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How to import file in other directory ReactJS

Understanding File Import in ReactJS

Importing files in ReactJS is a significant aspect of developing applications. It allows you to divide your application into manageable chunks of codes known as "components".

Consider components as individual Lego pieces. Each Lego piece can exist on its own but can also connect to other pieces to create a complete structure. Similarly, in a ReactJS application, each component is a Lego piece. We can use these components to build a full-fledged web application.

What Does it Mean to Import a File?

In simple terms, importing a file in ReactJS means bringing in a piece of code from another file. This could be a function, a class, a React component, or even just an object or an array.

Imagine you're baking a cake. You have ingredients like flour, sugar, and eggs in different containers. Each of these containers can be seen as a different file. To bake a cake (or to build your application), you need to bring all these ingredients together. That's what importing does in ReactJS.

Why Should We Import Files?

The main reason to import files is to make our code more readable and maintainable. By dividing our code into separate files or modules, we make it easier to understand and debug.

Also, it helps in reusability. If you have a function, a class, or a component that needs to be used in several places, it makes sense to write it once in a file and then import it wherever needed.

How to Import a File in ReactJS?

Let's take an example. Suppose you have a React component named 'Header' in a file named 'Header.js'. Now, you want to use this 'Header' component in your 'App.js' file. To do that, you'll need to import the 'Header' component from 'Header.js' into 'App.js'.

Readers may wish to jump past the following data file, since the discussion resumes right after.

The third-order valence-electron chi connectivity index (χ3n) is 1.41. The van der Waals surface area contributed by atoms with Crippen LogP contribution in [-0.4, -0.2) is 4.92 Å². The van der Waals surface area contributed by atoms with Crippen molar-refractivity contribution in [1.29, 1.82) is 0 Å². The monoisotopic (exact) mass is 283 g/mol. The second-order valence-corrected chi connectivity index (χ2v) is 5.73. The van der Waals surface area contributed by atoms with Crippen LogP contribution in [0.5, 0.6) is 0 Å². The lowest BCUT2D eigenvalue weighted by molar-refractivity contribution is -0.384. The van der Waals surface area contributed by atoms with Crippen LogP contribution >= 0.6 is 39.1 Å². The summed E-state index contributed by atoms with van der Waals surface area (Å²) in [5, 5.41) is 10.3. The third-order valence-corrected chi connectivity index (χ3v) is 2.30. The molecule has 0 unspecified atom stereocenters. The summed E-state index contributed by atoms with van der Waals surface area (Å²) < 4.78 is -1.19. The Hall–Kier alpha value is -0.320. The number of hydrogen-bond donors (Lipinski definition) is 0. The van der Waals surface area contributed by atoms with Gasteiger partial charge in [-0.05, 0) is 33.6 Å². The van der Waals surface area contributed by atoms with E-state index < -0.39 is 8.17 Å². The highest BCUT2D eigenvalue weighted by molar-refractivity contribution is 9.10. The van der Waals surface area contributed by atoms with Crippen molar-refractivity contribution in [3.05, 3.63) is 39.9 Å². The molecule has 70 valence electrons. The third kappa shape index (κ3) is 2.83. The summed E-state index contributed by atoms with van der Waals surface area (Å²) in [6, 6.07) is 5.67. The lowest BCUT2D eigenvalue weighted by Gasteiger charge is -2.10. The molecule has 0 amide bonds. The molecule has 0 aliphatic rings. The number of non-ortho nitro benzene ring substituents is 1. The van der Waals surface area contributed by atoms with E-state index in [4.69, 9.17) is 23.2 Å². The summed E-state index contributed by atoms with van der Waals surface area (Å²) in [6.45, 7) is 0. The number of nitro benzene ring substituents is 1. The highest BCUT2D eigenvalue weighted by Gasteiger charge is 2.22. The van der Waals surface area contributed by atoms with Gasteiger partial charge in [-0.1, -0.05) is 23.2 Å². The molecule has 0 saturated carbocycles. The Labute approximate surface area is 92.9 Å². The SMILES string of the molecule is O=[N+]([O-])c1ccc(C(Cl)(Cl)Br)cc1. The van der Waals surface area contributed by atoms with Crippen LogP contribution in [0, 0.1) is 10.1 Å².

The syntax for importing a file in ReactJS is:

import { ComponentName } from './ComponentFile';

In our example, to import the 'Header' component from 'Header.js' into 'App.js', you'll write:

import { Header } from './Header';

Importing a File From Another Directory

The example above assumes that 'Header.js' and 'App.js' are in the same directory. But what if they're not? What if 'Header.js' is in a different directory?

Well, in that case, we'll need to specify the relative path of 'Header.js' from 'App.js' in the import statement. Suppose 'Header.js' is inside a directory named 'components' which is in the same directory as 'App.js'. Then, you'll import 'Header' like this:

import { Header } from './components/Header';

Default Exports and Imports

There's another way of exporting and importing modules in ReactJS known as default exports and imports. A default export is just a part of a file that is exported by default when the file is imported.

Let's say 'Header.js' has a default export - the 'Header' component. Here's how you'll write it:

export default Header;

And here's how you'll import it in 'App.js':

import Header from './components/Header';

Notice the difference? With default exports, you don't need the curly braces around the component name while importing.

Now, suppose 'Header.js' is not in the 'components' directory but in a directory named 'layout' inside 'components'. Then the import statement in 'App.js' will look like this:

import Header from './components/layout/Header';

Wrapping Up - The Art of Component Assembly

By now, you should be comfortable with the concept of file import in ReactJS. It's like assembling different Lego pieces to make a beautiful structure. Each component, or 'piece', can exist independently but when assembled together through importing, they form a complete web application.

Remember, a well-structured application is not just about writing code. It's about organizing it. It's about knowing where each piece goes. By understanding how to import files in ReactJS, you're mastering the art of component assembly. Happy coding!